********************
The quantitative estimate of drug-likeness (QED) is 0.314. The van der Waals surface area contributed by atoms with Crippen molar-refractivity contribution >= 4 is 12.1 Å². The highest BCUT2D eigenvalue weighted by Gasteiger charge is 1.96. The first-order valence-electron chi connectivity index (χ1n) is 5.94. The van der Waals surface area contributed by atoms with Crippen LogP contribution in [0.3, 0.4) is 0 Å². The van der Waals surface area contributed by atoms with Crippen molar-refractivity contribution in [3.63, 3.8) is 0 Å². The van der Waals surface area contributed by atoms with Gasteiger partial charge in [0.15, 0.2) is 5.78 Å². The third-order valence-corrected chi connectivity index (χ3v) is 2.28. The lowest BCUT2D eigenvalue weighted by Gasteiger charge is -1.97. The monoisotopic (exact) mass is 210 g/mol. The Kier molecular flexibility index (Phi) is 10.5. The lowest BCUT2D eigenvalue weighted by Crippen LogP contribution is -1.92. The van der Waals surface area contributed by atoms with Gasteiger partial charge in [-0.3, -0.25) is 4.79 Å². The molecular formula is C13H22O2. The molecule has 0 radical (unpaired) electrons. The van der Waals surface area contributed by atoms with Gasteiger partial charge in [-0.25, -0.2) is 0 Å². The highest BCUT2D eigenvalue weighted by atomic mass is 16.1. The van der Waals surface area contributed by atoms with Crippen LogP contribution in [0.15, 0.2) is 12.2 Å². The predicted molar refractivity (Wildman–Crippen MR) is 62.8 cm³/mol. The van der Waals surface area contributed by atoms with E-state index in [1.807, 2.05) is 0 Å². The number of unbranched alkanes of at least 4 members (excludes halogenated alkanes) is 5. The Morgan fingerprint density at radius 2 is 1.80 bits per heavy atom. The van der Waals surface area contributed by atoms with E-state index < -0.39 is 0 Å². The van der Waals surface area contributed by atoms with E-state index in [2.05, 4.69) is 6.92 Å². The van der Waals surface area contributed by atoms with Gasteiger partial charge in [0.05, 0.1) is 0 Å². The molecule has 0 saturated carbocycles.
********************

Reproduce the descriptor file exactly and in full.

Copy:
The quantitative estimate of drug-likeness (QED) is 0.314. The van der Waals surface area contributed by atoms with Crippen molar-refractivity contribution >= 4 is 12.1 Å². The highest BCUT2D eigenvalue weighted by Gasteiger charge is 1.96. The first-order valence-electron chi connectivity index (χ1n) is 5.94. The van der Waals surface area contributed by atoms with Crippen LogP contribution in [0.3, 0.4) is 0 Å². The van der Waals surface area contributed by atoms with Crippen molar-refractivity contribution in [3.63, 3.8) is 0 Å². The van der Waals surface area contributed by atoms with Gasteiger partial charge in [0.15, 0.2) is 5.78 Å². The third-order valence-corrected chi connectivity index (χ3v) is 2.28. The lowest BCUT2D eigenvalue weighted by Gasteiger charge is -1.97. The monoisotopic (exact) mass is 210 g/mol. The Kier molecular flexibility index (Phi) is 10.5. The lowest BCUT2D eigenvalue weighted by Crippen LogP contribution is -1.92. The van der Waals surface area contributed by atoms with Gasteiger partial charge in [-0.3, -0.25) is 4.79 Å². The molecular formula is C13H22O2. The molecule has 0 radical (unpaired) electrons. The van der Waals surface area contributed by atoms with Gasteiger partial charge in [-0.25, -0.2) is 0 Å². The highest BCUT2D eigenvalue weighted by atomic mass is 16.1. The van der Waals surface area contributed by atoms with Crippen LogP contribution in [0.15, 0.2) is 12.2 Å². The predicted molar refractivity (Wildman–Crippen MR) is 62.8 cm³/mol. The van der Waals surface area contributed by atoms with E-state index in [1.807, 2.05) is 0 Å². The number of unbranched alkanes of at least 4 members (excludes halogenated alkanes) is 5. The Morgan fingerprint density at radius 2 is 1.80 bits per heavy atom. The van der Waals surface area contributed by atoms with E-state index < -0.39 is 0 Å². The van der Waals surface area contributed by atoms with E-state index in [2.05, 4.69) is 6.92 Å². The van der Waals surface area contributed by atoms with Gasteiger partial charge in [0.05, 0.1) is 0 Å². The molecule has 0 saturated carbocycles.